Retailers Caught in the Middle of Soda-Tax Lawsuits

Steve Holtz, Editor in Chief, CSP Daily News


CHICAGO -- Several lawsuits have been filed in Chicago since a 1-cent-per-ounce tax on sweetened beverages went into effect in Cook County, Ill., on Aug. 3, and more often than not, retailers and quick-service restaurants are taking the heat.

So far, 7-Eleven convenience stores, Walgreens drug stores and McDonald's restaurants, each leaders in their respective retail channels, have been caught in the fray.

Here's a look at some of the pending lawsuits and the status of an effort to eliminate the week-old tax ...

The c-store

7-Eleven store

A lawsuit filed Aug. 9 in the Circuit Court of Cook County alleges that 7-Eleven stores are charging the soda tax for every fountain cup used, even if the drink inside is unsweetened, according to an NBC5 Chicago report.

Kelly Tarrant of Chicago claims in her lawsuit that she purchased iced coffee in a Super Big Gulp cup, and was charged 28 cents for the tax on sweetened beverages, though her coffee was black.

The lawsuit seeks to get people their money back and get 7-Eleven Inc., Irving, Texas, to change its point-of-sale system to properly implement the tax. 7-Eleven did not respond to a request for comment on the issue.

“While the individual amounts are relatively small, when you add it all up, it adds up to a lot. 7-Eleven has hundreds of stores in Cook County and sells beverages to thousands of people every day,” said attorney Tom Zimmerman, who filed the lawsuit. “That little bit of overtaxing can add up.”



A day earlier, Oak Brook, Ill.-based McDonald’s was accused in a lawsuit of improperly applying the tax as part of the subtotal, meaning an additional county sales tax was then applied to the amount of the soda tax, according to a Chicago Tribune report.

UPDATE: This lawsuit was dismissed Aug. 15.

The drug store


And as previously reported in CSP Daily News, Deerfield, Ill.-based Walgreens is accused of charging the tax on unsweetened packaged beverages.

Representatives of the Illinois Retail Merchants Association say the numerous lawsuits substantiate the group's claim that the soda tax is too vague.

“We kept saying the tax was unconstitutionally vague and difficult to understand," spokesperson Tanya Triche Dawood told NBC5. "It seems we have a combination of honest mistakes and confusion over how to collect.”

The county pulls back

Cook County Board President Toni Preckwinkle

Meanwhile, the Illinois Retail Merchants Association (IRMA) was almost the target of a soda-tax lawsuit itself.

After the IRMA's legal challenge of the constitutionality of the soda tax forced a one-month delay in enacting the tax, Cook County Board President Toni Preckwinkle, above, threatened to sue the association—and thus its retail members—for $17 million she claimed the county lost during that month.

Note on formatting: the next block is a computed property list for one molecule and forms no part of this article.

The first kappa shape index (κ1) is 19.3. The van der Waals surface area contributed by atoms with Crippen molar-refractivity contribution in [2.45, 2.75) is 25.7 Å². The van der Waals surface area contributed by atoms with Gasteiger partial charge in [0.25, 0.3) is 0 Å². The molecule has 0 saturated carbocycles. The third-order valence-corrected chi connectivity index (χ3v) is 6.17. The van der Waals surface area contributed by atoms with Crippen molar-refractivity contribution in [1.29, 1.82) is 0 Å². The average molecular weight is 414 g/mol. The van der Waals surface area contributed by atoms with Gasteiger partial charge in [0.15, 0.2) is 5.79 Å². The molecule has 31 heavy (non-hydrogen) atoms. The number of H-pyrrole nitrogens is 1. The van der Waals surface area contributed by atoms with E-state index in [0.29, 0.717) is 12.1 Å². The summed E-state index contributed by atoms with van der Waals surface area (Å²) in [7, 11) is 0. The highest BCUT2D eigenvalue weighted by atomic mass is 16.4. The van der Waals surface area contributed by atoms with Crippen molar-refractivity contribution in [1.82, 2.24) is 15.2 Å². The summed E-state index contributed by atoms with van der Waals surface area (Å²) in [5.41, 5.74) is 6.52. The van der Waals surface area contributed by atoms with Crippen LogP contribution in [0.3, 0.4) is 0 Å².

Earlier this week, on Aug. 8, Preckwinkle withdrew the threat.

"Now that the appellate court has rejected the emergency motion that would again prevent us from collecting the sweetened-beverage tax, we believe we should move forward cooperatively and in good faith with the county's retail industry. As a result, the county has determined that withdrawing its petition for damages would serve the public interest," the county said in a statement.

County backlash

Soda cans

Meanwhile, a new effort to repeal the soda tax has cropped up among county commissioners moved by public outcry.

Commissioner Sean Morrison plans to propose a repeal of the tax Sept. 13, claiming the measure moved forward based on an initial promise of improving public health. Instead, he told CBSChicago, the effort has become all about raising money for the county's general fund.

“A lot of the commissioners, we feel, may be in a different position on how they’re going to look at this tax, especially now that we’ve seen it enacted,” he said, also referencing the extreme public outcry against the tax.

In a poll conducted Aug. 3-6 commissioned by the Illinois Manufacturers’ Association, nearly 87% of Cook County residents surveyed expressed disapproval for the tax.

The food-stamp problem

SNAP food stamps

Finally, $87 million in federal food-stamp money could be withheld from the state of Illinois if Cook County's sweetened beverage tax isn't administered differently, according to a Chicago Tribune report.

Under federal law, purchases made with food-stamp benefits are exempt from the soda tax. The county, however, allowed retailers to tax those purchases and provide refunds as a workaround for stores that haven't been able to properly update their point-of-sale systems.

As a result, the U.S. Department of Agriculture's Food and Nutrition Services, the federal agency overseeing the food stamp program the Supplemental Nutrition Assistance Program, or SNAP, warned the Illinois Department of Human Services that federal money could be withheld. The state passed along that warning to the county on Wednesday.

The county is reviewing the matter, the report said.